Mad scientists have a knack for creating monsters. Some help out but most destroy major cities and kill a lot of people. Not every one on this list has smashed Tokyo, but they were all created through mad uses of science.
I’m a sucker for Godzilla. Not the recent take with giant critters just waking up one day and wrecking San Francisco. But the original version. A cute little iguana is sunning itself when a nuke blows up its atoll.
Then it mutates into a giant, radioactive, fire-breathing behemoth.
You could argue Adam is a chimera: A monster made by splicing together demons and monsters with human body parts, but I think he’s something a bit different. He might be closer to a Frankenstein. Adam kept his human core and had the monster bits grafted while he was alive. He didn’t get rejuvenated by lightning, nor was he genetically spliced.
Anyway, he and his monster friends created all sorts of trouble for Buffy and the Scoobies.
A classic, man-made monster. Dr. Frankenstein dug up a bunch of dead people to make his monster. He also made a bride for his monsters (it didn’t go so well). When we talk about mad science and monsters, Frankenstein’s Monster always gets a spot.
These zombies are some of the newest monsters on the block. In this version, scientists genetically modify viruses. In most cases, this is an unintended consequence: The virus continues to mutate into something else, and people get infected. They’re not really dead like in 28 Days Later, Resident Evil and World War Z.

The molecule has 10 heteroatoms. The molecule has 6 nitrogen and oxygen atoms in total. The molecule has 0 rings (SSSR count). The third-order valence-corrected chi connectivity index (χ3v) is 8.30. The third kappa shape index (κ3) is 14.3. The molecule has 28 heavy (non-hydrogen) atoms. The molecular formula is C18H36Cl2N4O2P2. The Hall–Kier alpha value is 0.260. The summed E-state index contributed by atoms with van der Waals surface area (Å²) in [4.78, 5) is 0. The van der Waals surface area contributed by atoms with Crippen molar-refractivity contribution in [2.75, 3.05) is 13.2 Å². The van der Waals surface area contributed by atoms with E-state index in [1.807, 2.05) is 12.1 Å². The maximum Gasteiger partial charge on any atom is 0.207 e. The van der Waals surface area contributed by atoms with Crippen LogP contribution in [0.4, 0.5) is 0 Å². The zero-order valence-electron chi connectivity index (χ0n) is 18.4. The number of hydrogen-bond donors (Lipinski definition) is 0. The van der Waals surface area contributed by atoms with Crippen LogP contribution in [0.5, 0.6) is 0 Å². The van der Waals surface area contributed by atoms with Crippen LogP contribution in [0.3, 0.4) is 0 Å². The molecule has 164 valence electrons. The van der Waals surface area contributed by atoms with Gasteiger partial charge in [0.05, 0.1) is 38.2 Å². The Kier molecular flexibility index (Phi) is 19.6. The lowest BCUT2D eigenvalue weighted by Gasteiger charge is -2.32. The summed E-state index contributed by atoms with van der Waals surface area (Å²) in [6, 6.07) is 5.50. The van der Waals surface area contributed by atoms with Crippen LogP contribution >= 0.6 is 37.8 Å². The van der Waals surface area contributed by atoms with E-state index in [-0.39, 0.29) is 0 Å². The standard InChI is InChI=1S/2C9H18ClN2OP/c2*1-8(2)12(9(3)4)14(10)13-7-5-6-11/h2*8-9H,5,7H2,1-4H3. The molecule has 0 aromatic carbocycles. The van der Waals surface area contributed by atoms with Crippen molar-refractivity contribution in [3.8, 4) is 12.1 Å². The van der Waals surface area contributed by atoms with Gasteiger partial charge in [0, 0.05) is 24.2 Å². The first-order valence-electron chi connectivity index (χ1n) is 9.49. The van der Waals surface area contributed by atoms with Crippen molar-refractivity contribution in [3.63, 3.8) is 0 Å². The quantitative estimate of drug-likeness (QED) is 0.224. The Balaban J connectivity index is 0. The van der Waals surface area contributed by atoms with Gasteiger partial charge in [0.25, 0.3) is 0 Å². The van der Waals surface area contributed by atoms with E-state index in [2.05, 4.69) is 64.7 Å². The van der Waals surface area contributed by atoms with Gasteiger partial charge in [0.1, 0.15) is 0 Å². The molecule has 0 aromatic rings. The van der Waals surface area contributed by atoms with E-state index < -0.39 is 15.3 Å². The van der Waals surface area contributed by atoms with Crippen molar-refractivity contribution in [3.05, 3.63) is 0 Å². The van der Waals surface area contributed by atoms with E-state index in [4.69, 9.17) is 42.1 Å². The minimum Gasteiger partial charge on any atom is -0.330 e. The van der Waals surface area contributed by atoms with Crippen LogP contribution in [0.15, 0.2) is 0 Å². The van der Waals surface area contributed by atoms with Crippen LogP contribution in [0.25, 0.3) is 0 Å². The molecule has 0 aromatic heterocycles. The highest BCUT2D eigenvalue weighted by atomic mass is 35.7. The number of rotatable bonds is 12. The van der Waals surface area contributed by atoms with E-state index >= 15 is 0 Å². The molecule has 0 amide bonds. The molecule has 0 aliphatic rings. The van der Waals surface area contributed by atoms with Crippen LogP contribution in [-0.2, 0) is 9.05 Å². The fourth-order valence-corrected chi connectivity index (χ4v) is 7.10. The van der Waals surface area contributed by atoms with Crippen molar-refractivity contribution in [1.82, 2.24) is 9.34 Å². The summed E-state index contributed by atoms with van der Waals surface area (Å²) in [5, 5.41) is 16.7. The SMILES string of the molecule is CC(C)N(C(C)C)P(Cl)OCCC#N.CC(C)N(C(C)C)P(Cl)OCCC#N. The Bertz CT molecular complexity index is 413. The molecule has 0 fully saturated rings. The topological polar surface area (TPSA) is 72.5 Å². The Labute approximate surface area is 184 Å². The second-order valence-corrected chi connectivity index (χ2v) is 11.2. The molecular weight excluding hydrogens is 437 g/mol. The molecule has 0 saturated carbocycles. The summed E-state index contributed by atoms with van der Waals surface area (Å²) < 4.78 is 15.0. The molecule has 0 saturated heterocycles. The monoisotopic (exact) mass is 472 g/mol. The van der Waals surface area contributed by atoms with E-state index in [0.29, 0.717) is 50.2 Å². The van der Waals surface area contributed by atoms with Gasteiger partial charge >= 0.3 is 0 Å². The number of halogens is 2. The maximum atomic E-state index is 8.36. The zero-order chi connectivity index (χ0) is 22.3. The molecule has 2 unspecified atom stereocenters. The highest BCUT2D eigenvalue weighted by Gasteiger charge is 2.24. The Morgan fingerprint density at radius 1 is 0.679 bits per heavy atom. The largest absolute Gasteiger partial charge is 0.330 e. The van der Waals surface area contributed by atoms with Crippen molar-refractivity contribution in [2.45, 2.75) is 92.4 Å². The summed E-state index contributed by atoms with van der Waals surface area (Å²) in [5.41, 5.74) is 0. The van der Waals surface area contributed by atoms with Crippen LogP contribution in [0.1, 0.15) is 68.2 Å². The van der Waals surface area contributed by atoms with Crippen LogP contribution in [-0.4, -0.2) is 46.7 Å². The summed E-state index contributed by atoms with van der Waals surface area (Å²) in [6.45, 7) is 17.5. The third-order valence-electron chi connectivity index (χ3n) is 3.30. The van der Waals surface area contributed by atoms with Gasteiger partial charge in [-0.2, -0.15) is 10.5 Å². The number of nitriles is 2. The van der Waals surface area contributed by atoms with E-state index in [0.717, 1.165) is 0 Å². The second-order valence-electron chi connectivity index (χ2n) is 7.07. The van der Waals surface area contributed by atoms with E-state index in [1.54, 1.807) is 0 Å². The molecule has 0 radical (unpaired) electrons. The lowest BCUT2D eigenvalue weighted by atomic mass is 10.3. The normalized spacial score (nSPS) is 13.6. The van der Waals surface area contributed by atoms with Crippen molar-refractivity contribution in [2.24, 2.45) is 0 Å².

I can totally see how modifying something that likes to modify itself is worrisome.
Back to radioactive mutants with giant insects. Them! sums up what can happen with nuclear testing and dumping radioactive waste. The little guys become giant, man-eating monsters. Some other classic giant insects include spiders, praying mantises and Mothra from the Godzilla series.
The Terminator movies set this up and I wouldn’t be surprised if they end the world. I think artificial intelligence (AI) will take over, see humanity as a threat or vermin, then take decisive action. Since it can outsmart us, I’m not sure we’d be able to stop them. The AI can hack through anything because it’s the hack itself.
Please put the breaks on the code if it thinks for itself. I mean, it’s all cold and logical and without empathy. You kinda need empathy when dealing with humans. They screw up a lot. Just sayin’.
Scientists like to combine different bits to build more resilient organisms. Think about genetically modified foods: Throw in some bumblebee DNA to make your corn more resistant. Sounds good on paper.
And then you splice together some babies in a lab like that Chinese geneticist.
Chimeras are just that: GMO humans. You could get some scorpion-derived human with the instincts of the scorpion coming through. I do not want to be around to get stung by that.
In the original book, Dr. Jekyll creates the serum to better control his evil nature. But it transforms him into something else. This sounds like the reason we have clinical trials for new drugs.
Anyway, any biochemist could create a new compound, inject some humans, and observe the effects. It sounds more like a narcotics dealer than a scientist. But Cloak & Dagger got their powers from something like that.
Mind you, I don’t want to be one of those test subjects, even if I could throw light daggers.
Jacob Rice began investigating and writing about monsters in 2007. He has published 3 books on ghost hunting, ghost stories and paranormal protection. His podcast, Ghostly Activities, dives into these topics even more. You can also watch his ghost hunts on the Ghostly Activities YouTube channel. He lives in Olympia, Washington.